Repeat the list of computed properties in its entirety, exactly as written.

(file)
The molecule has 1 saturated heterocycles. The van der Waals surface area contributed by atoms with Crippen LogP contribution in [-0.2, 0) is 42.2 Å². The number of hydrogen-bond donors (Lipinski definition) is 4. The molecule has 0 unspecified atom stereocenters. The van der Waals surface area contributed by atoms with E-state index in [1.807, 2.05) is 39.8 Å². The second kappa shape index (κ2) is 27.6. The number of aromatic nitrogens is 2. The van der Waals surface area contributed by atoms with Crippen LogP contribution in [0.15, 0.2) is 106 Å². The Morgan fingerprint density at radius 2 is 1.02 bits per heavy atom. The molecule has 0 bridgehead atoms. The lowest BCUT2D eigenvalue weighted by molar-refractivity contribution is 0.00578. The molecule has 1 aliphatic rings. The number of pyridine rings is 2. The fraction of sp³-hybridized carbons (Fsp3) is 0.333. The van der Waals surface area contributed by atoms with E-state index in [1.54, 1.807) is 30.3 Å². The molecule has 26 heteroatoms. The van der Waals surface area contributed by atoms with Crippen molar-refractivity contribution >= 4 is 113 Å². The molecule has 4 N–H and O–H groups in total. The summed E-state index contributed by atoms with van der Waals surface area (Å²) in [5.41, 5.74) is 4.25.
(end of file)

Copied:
The molecule has 1 saturated heterocycles. The van der Waals surface area contributed by atoms with Crippen LogP contribution in [-0.2, 0) is 42.2 Å². The number of hydrogen-bond donors (Lipinski definition) is 4. The molecule has 0 unspecified atom stereocenters. The van der Waals surface area contributed by atoms with E-state index in [1.807, 2.05) is 39.8 Å². The second kappa shape index (κ2) is 27.6. The number of aromatic nitrogens is 2. The van der Waals surface area contributed by atoms with Crippen LogP contribution in [0.15, 0.2) is 106 Å². The Morgan fingerprint density at radius 2 is 1.02 bits per heavy atom. The molecule has 0 bridgehead atoms. The lowest BCUT2D eigenvalue weighted by molar-refractivity contribution is 0.00578. The molecule has 1 aliphatic rings. The number of pyridine rings is 2. The fraction of sp³-hybridized carbons (Fsp3) is 0.333. The van der Waals surface area contributed by atoms with E-state index in [1.54, 1.807) is 30.3 Å². The molecule has 26 heteroatoms. The van der Waals surface area contributed by atoms with Crippen molar-refractivity contribution >= 4 is 113 Å². The molecule has 4 N–H and O–H groups in total. The summed E-state index contributed by atoms with van der Waals surface area (Å²) in [5.41, 5.74) is 4.25.